TU Trains Elite Anti-Terrorists


Tuesday, May 29th 2001, 12:00 am
By: News On 6


The University of Tulsa will play a key role in protecting the U-S from what experts say is a major global threat of cyber terrorism.

T.U. is one of six universities in the nation that will train elite groups of computer security experts for the federal government.

The University of Tulsa is looking for more bright young minds to help form the country's first line of defense against computer terrorists.

Experts say American society has never been more vulnerable to cyber hackers, but there's a critical shortage of security professionals.

Dr Sujeet Shenoi, TU Prof: "It's like the movie, 'The Right Stuff.' We're getting a generation of students, training them, and then sending them over to work for the federal government and eventually industry too."

Every year for the next three years, T.U. will enroll twelve students who'll study how cyber attacks happen. Shenoi is looking for students with strong computer science backgrounds, hard workers with leadership potential.

Dr Sujeet Shenoi, TU Prof: "And I think above all, they've got to be good. We can't have them going bad, like Hansen, the FBI spy. The wrong way's the bad way. You don't do it."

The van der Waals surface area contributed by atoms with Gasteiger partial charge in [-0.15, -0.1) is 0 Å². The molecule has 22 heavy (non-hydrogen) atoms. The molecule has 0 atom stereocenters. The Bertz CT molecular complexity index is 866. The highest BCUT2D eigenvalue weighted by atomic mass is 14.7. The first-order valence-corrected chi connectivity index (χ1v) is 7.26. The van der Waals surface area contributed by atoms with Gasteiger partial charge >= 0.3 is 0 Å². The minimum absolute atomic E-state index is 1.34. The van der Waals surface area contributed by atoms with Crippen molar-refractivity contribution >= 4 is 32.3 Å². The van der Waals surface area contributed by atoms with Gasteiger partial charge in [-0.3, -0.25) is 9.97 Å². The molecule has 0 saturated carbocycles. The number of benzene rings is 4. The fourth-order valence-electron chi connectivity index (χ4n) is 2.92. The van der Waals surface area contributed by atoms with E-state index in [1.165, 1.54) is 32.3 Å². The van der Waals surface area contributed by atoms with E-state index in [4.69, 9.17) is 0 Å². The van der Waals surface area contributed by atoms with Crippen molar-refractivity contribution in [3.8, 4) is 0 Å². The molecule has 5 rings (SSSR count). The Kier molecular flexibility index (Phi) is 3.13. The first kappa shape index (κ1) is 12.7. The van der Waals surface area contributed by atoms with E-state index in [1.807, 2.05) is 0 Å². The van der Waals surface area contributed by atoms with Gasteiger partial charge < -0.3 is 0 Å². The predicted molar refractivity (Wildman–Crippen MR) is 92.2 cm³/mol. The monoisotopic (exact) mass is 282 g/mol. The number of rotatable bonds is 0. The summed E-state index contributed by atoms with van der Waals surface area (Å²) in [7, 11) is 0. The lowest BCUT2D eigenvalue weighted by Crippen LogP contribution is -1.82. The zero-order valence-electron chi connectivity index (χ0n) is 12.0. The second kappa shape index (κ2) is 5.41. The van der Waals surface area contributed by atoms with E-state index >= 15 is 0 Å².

Shenoi emphasizes the program does not train students to become hackers themselves. These young people say their moral convictions will prevent any such inclination. They're eager for the intellectual challenge, but have stronger motivations.

Brandon Enochs, Student: "I feel it's a great opportunity to serve our country."

Dawn Scherman, Student: "It's not small stuff we're dealing with. It's big stuff. It's the world. It's stuff that can affect and impact everyone."

Shenoi says Internet hacking is a huge problem with potentially devastating effects. "They could take down the telephone system. If you take down the telephone system, about 50 percent of the Internet won't function. Wall Street won't work. Emergency Services won't work."

Shenoi also claims his philosophy about educating young people to defend their country as computer experts is the same as his child-rearing approach. "The more time you spend with them, and the more you believe in them, and you train them to do good things, I think that's important."

And important preparation for their service to the world.

The program is open to college students in their junior year, or to first year graduate students. It provides tuition, room and board and some living expenses.